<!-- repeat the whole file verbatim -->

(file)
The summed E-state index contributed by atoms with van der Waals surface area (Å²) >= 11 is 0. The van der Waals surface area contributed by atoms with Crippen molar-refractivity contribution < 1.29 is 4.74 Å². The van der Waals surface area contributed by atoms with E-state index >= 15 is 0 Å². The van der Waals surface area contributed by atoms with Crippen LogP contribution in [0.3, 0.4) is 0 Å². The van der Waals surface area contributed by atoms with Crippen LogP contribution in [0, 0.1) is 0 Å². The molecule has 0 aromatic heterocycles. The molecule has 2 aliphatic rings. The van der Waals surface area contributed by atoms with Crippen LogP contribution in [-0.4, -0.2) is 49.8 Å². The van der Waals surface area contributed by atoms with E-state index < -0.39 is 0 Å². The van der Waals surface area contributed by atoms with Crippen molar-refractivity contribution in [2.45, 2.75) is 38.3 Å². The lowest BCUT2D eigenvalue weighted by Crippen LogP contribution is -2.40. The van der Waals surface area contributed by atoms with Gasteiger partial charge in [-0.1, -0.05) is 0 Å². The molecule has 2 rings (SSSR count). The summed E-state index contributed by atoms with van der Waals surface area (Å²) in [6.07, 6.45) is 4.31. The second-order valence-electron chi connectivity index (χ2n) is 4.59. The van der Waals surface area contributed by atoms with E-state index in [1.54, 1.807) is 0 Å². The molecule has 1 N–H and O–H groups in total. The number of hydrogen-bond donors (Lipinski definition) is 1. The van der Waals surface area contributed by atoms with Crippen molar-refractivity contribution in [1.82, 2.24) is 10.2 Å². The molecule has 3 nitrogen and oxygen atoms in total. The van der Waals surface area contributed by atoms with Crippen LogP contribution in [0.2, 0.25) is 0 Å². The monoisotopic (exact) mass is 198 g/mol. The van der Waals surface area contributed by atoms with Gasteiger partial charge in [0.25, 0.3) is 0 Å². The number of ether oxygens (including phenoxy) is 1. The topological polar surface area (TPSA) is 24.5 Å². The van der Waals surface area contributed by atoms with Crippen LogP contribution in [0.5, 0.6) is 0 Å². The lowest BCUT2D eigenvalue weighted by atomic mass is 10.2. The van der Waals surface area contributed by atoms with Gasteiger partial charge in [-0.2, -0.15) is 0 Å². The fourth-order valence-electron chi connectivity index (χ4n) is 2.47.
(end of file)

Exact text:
The summed E-state index contributed by atoms with van der Waals surface area (Å²) >= 11 is 0. The van der Waals surface area contributed by atoms with Crippen molar-refractivity contribution < 1.29 is 4.74 Å². The van der Waals surface area contributed by atoms with E-state index >= 15 is 0 Å². The van der Waals surface area contributed by atoms with Crippen LogP contribution in [0.3, 0.4) is 0 Å². The van der Waals surface area contributed by atoms with Crippen LogP contribution in [0, 0.1) is 0 Å². The molecule has 0 aromatic heterocycles. The molecule has 2 aliphatic rings. The van der Waals surface area contributed by atoms with Crippen LogP contribution in [-0.4, -0.2) is 49.8 Å². The van der Waals surface area contributed by atoms with E-state index < -0.39 is 0 Å². The van der Waals surface area contributed by atoms with Crippen molar-refractivity contribution in [2.45, 2.75) is 38.3 Å². The lowest BCUT2D eigenvalue weighted by Crippen LogP contribution is -2.40. The van der Waals surface area contributed by atoms with Gasteiger partial charge in [-0.1, -0.05) is 0 Å². The molecule has 2 rings (SSSR count). The summed E-state index contributed by atoms with van der Waals surface area (Å²) in [6.07, 6.45) is 4.31. The second-order valence-electron chi connectivity index (χ2n) is 4.59. The van der Waals surface area contributed by atoms with E-state index in [1.54, 1.807) is 0 Å². The molecule has 1 N–H and O–H groups in total. The number of hydrogen-bond donors (Lipinski definition) is 1. The van der Waals surface area contributed by atoms with Crippen molar-refractivity contribution in [1.82, 2.24) is 10.2 Å². The molecule has 3 nitrogen and oxygen atoms in total. The van der Waals surface area contributed by atoms with Crippen LogP contribution in [0.2, 0.25) is 0 Å². The monoisotopic (exact) mass is 198 g/mol. The van der Waals surface area contributed by atoms with Gasteiger partial charge in [0.25, 0.3) is 0 Å². The number of ether oxygens (including phenoxy) is 1. The topological polar surface area (TPSA) is 24.5 Å². The van der Waals surface area contributed by atoms with Crippen LogP contribution in [0.5, 0.6) is 0 Å². The lowest BCUT2D eigenvalue weighted by atomic mass is 10.2. The van der Waals surface area contributed by atoms with Gasteiger partial charge in [-0.2, -0.15) is 0 Å². The fourth-order valence-electron chi connectivity index (χ4n) is 2.47.